Identifying and Circumventing Trust Issues Within Cybercrime Communities
Identifying and Circumventing Trust Issues Within Cybercrime Communities
June 26, 2017
A lot of innovations have happened in the world of cybercrime since I founded Shadowcrew.com. Criminals now have tools like RDPs, Antidetect, Fraudfox, VMware, and more. Unlike the days when I was Admin of criminal sites like Carderplanet, CardersMarket, ScandanavianCarding and others, today's cyber criminals are able to utilize off the shelf products developed not only by seasoned, professional hackers, but also by cybersecurity companies. Products like a VPN and VMware are used with WHONIX GATEWAY to WHONIX WORKSTATION, or WHONIX GATEWAY to WINDOWS 7 VM, then RDP. Maybe throw in Antidetect, Socks5, etc.
Yeah, yeah. Some will know what I am talking about, many wont. Point is criminals have gotten extremely good at mixing both legal and illegal tools to accomplish their goals, namely ripping people off. Most cybercriminals develop their own system using a variety of these tools and products. Initially, they might buy a guide, or read posts by others, or ask for advice. But sooner or later—if they stay out of prison long enough--they will develop their own criminal “Opsec” to bring them comfort and joy (Comfort and Joy—like the song).
The cybercrime landscape itself has turned into a modern-day gold rush. More and more would-be criminals enter the fray with dreams of dollars dancing in their heads. Most of the newbies vanish after a few weeks, having been scammed out of their hard-earned shekels, or discovering that cybercrime as a profession involves a LOT of hard work, study, stress, and bad days. In a bizarre take on the 1890s Gold Rush, the cybercrime professionals of today have discovered the real money in online crime lay not in carding, or draining bank accounts, or a multitude of other crimes to be committed. Nope. The real money and security lay in providing the product that these would-be criminals, these gold seeking newbies, need to buy in order to find their fame and fortune. Sellers like Ston3d, kriminal, ggmccloud1, iSellpizzas, Gaia88, HolyDiarrhea, and even Satan himself with his new-found ransomware ply their wares daily to would be treasure seekers. The sellers haul off tons of loot every week, making much more money than the people using purchased product.
In today's world, it is the cybercrime suppliers who bring home the real money. It appears this is something most online criminals inherently know. However, visions of wealth tend to cloud reason. News articles pop up of countless millions stolen out of banks in Thailand, or out of Tesco, or by sending spoofed emails in the names of various CEOs asking their accounting department to wire currency somewhere. Cyber Crime Gold Seekers see headlines like that and figure they can do the same damn thing. They don't, they can't. But the visions of lollipops persist in their heads and they keep buying product. And the suppliers keep getting richer.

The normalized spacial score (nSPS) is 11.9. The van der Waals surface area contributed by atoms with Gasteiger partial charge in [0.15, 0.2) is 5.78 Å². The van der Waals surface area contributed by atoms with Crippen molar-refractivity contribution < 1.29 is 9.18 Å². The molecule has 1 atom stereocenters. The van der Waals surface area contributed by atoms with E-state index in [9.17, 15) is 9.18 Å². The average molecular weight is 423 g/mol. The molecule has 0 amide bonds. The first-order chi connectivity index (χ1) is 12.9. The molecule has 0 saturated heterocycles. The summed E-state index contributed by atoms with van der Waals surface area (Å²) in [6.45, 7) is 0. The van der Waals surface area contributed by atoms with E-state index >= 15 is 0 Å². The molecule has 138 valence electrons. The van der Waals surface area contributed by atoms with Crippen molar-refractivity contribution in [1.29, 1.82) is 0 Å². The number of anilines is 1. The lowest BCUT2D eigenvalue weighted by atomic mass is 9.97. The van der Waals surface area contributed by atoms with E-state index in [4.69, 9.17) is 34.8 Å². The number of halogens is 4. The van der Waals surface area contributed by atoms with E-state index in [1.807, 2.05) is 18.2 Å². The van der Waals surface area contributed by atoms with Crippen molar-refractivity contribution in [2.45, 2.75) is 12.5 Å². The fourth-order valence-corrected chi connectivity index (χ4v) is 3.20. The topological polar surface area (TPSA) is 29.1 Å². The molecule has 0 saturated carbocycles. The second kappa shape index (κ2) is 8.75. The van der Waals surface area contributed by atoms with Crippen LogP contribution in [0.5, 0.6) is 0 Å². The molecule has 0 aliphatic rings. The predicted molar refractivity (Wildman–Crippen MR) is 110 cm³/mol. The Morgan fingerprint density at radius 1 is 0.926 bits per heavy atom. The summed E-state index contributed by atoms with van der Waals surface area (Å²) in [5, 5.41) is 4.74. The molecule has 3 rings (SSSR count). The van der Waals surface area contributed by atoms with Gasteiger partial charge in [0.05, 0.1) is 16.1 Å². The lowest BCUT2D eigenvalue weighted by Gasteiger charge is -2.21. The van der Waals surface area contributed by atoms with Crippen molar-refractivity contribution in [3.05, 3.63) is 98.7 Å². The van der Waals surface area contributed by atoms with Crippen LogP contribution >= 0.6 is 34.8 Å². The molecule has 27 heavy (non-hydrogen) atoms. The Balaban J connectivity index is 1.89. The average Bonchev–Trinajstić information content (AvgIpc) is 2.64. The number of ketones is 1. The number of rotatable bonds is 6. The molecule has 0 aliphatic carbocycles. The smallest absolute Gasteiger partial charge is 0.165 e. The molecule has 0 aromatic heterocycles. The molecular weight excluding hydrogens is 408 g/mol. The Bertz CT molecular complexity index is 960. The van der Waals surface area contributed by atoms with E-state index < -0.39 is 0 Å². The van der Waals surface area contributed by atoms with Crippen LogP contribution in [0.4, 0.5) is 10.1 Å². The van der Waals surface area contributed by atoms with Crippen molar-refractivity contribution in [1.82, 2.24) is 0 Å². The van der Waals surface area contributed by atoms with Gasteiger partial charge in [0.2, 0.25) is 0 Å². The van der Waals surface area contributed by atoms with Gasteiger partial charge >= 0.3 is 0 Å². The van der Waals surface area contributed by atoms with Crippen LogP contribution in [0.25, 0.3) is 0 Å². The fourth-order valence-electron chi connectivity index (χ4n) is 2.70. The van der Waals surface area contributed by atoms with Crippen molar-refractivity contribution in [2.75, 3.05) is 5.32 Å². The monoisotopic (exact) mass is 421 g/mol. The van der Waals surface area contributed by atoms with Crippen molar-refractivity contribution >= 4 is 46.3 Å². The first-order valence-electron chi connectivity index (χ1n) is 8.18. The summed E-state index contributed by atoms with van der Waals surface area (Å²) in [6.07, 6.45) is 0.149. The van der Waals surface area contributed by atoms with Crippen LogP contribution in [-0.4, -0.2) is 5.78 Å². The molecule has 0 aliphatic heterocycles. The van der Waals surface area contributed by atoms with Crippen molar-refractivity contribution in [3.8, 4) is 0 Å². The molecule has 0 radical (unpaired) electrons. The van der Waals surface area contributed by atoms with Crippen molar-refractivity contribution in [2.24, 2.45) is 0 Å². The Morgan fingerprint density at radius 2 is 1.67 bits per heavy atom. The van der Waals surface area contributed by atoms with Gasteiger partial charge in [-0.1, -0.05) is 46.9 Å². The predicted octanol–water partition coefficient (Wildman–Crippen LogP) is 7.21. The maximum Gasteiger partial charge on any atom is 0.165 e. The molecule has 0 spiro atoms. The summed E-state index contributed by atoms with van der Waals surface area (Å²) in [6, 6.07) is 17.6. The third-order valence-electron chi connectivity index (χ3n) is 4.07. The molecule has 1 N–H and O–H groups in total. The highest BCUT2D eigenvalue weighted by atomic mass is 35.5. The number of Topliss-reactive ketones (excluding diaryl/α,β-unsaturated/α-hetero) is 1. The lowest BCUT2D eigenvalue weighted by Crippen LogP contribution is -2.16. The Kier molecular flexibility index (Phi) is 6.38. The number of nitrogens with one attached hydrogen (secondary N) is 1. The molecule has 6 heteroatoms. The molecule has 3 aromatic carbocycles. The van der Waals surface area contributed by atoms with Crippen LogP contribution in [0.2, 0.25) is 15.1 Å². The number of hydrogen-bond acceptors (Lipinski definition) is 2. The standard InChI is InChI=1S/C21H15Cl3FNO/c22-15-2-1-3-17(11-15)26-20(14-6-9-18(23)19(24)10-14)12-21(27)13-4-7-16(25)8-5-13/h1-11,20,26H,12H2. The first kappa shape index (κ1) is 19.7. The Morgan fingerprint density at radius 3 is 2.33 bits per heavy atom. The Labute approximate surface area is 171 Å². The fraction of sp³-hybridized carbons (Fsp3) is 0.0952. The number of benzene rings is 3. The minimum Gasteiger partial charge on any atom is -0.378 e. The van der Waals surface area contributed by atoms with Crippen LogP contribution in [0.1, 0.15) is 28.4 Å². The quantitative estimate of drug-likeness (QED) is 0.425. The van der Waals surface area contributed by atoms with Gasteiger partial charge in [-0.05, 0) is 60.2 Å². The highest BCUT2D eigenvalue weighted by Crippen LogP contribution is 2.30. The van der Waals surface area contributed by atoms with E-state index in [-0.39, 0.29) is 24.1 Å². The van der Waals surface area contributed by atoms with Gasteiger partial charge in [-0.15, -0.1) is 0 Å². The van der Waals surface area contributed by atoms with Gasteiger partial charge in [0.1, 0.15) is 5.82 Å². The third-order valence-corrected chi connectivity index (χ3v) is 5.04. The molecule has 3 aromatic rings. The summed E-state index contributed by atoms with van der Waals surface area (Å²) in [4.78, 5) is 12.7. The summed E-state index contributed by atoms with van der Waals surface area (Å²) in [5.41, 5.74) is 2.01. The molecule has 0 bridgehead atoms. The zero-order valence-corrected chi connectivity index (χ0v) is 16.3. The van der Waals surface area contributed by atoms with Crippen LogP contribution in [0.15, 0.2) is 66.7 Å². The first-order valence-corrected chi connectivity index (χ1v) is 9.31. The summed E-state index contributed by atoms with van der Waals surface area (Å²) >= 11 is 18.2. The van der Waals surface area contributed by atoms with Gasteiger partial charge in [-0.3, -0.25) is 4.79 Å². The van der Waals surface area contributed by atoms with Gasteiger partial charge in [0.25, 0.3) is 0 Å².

Such is the nature of the business today. And business is booming. When I ran ShadowCrew we ended with roughly 4,000 registered users. Ross Ulbricht's Silk Road ended with somewhat over 25,000. The current most popular marketplace, Alphabay, has over 141,000 users. Business seems to be chugging along quite nicely and nothing seems to be slowing the advance of cybercrime.
I was asked recently by the Vice President of Sales with a security company I consult with how buyers and sellers of an illegal marketplace actually know who they are doing business with? How do they know they aren't going to get ripped off, how do they know they aren't dealing with a cop?
The question is an important one. Maybe the most important in understanding the way cybercrime operates and perhaps coming up with ways to curtail its growth. I say “curtail” because there is no stopping it. One can only hope to reign it in.
It is a complicated issue of Trust. All members of a criminal forum/marketplace/group must be able to trust the other members as well as the system for which they are a member. Without that, the entire thing starts to fall apart.
Let’s think about that for a second:
Buyers have to trust that the other person on the end of the line is actually going to provide the illegal product they are advertising. They have to trust the person isn't a cop trying to arrest them or a scammer trying to steal their money. They have to believe the same product they are purchasing isn't being sold to other buyers. They have to believe that the system to which they join (forum, market, group) isn't a honeypot or a large scam operation.
For sellers and providers of services the same is true. The seller has to trust that the person he is selling to isn't a cop, or a security professional, or a scammer trying to get free product.
All this has to be done without ever meeting the person on the other end of the line.